Steven Reynolds (a “software developer and manager” who works at INT) presented “A Brief Introduction to Scala” at JavaOne 2010. [As a side note, JavaFX Script is a casualty announced at JavaOne 2010, but JavaFX‘s use of SceneGraph seems stronger than ever and Reynolds has a presentation on that.] Reynolds asked who had heard of Scala and nearly everyone in the near-capacity room raised their hand. However, when he followed up with who actually uses Scala, I could count the number of raised hands on the fingers of one of my hands.
Reynolds described Scala as “new-ish programming language for the JVM” that features a static type system and support for functional programming. In answering his own question in a slide titled, “Why Does Functional Programming Matter?” Reynolds (with tongue firmly in cheek) showed a direct correlation between Functional Programming and Google’s $150 billion worth (MapReduce is the connection).
Scala’s design goals include combining functional programming with object-oriented programming. Scala is also designed to be practical and interoperable with Java. The ability to call from Java to Scala and from Scala to Java allows Scala access to all SDK and other Java libraries. Scala designed to be powerful language that “trusts the programmer” and has a “powerful static type system that’s easy to use.” Reynold is “mystified” by people referring to Scala as a scripting language because of its powerful static typing. Frankly, I too think more of a dynamic language like Groovy for scripting than I do a static language like Java or Scala.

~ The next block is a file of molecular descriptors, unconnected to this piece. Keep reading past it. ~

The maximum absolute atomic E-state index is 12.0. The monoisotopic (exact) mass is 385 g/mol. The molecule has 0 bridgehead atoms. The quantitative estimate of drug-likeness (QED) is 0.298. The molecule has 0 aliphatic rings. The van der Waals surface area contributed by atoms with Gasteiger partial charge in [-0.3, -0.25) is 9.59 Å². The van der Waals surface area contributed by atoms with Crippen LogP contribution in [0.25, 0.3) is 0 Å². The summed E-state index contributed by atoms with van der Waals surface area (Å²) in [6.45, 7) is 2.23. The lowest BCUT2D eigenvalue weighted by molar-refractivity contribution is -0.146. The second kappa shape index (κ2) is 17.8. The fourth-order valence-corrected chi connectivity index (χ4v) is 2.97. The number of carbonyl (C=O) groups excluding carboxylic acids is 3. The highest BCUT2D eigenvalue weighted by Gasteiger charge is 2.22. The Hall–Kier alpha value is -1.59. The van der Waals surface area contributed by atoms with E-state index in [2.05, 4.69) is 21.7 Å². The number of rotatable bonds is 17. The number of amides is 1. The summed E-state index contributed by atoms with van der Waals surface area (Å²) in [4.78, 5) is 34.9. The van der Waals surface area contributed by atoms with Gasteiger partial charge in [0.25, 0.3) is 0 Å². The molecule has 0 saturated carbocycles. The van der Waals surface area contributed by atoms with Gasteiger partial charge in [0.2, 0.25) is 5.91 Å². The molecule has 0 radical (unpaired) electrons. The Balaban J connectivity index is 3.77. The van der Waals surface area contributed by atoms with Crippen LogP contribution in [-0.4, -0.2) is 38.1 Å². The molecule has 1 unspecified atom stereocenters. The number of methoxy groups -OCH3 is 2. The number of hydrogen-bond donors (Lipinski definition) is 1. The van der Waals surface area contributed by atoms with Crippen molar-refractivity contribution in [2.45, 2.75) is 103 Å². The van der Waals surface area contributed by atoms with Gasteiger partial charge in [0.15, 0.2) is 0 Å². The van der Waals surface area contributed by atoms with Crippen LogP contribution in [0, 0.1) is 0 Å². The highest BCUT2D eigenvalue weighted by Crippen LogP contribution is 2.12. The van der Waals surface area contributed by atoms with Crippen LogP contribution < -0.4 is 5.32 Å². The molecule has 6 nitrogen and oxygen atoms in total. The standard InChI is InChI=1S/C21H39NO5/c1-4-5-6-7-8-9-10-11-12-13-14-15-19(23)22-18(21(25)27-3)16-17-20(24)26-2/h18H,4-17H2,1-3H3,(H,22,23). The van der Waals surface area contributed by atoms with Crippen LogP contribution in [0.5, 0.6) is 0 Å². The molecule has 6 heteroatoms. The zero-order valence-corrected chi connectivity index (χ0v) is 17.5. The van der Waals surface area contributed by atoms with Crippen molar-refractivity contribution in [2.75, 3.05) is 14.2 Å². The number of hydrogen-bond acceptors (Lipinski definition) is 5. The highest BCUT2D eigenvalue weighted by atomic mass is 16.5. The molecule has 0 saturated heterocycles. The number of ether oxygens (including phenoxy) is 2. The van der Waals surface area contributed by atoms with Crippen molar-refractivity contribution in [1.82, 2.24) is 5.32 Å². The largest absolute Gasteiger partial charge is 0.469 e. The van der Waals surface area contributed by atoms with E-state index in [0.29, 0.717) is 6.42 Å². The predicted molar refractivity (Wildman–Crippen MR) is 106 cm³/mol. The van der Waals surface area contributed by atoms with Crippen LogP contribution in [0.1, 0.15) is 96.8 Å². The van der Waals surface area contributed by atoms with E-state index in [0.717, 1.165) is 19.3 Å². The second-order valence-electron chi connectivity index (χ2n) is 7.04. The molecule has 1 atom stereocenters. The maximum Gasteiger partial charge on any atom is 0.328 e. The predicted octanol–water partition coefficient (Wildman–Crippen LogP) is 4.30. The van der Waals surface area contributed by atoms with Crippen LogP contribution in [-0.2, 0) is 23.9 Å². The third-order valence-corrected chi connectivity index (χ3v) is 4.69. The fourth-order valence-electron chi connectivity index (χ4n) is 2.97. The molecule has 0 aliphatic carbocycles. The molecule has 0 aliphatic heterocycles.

Reynolds provided a brief overview of characteristics of functional programming. In functional programming, functions are first class citizens. Functional programming has extreme immutability. Scala, because it’s a “blended” language, does support mutability. The advantages of functional programming is that “what was once true is always true.” In addition, “reasoning and testing are simpler.” Reynolds also stated that Scala is “nice for concurrency and distributed systems.” Reynolds’ listed disadvantages of Scala were that “modular programming is sometimes harder” and there are “sometimes performance issues.” Reynolds explained that these performance issues are sometimes attributable to the need to copy objects for immutability support.
Scala “gently guides you to use immutable code,” but does support mutability. Reynolds talked about the difference between the Scala keywords val and var (val is for “unchanging value” and “var” is for “varying/variable value”) when designating variables.
In Scala, every statement has a value. Reynolds contrasted this to Java where, for example, “if” statements don’t really have values. Scala supports type referencing similar to Groovy’s. I thought it was helpful to see the chart with a picture of a subset of Scala’s type system. This visually made it clear that the Scala String and Double are not the same as equivalently named types in Java. It is interesting that the integer type in Scala is Int (capitalized like the Java reference type Integer, but with the same letters as the primitive ‘int’ type). Reynolds emphasized that the Scala types are more fully interconnected with each other in a lattice than are Java types (primitives are off on their own).
C++ supports multiple implementation inheritance (which is well known for the diamond problem) and Java intentionally only has single implementation inheritance. Scala goes in between: it is object-oriented with inheritance and objects and has single implementation inheritance with mixins (Traits).Scala’s “with” keyword allows specification of the mixin/Trait.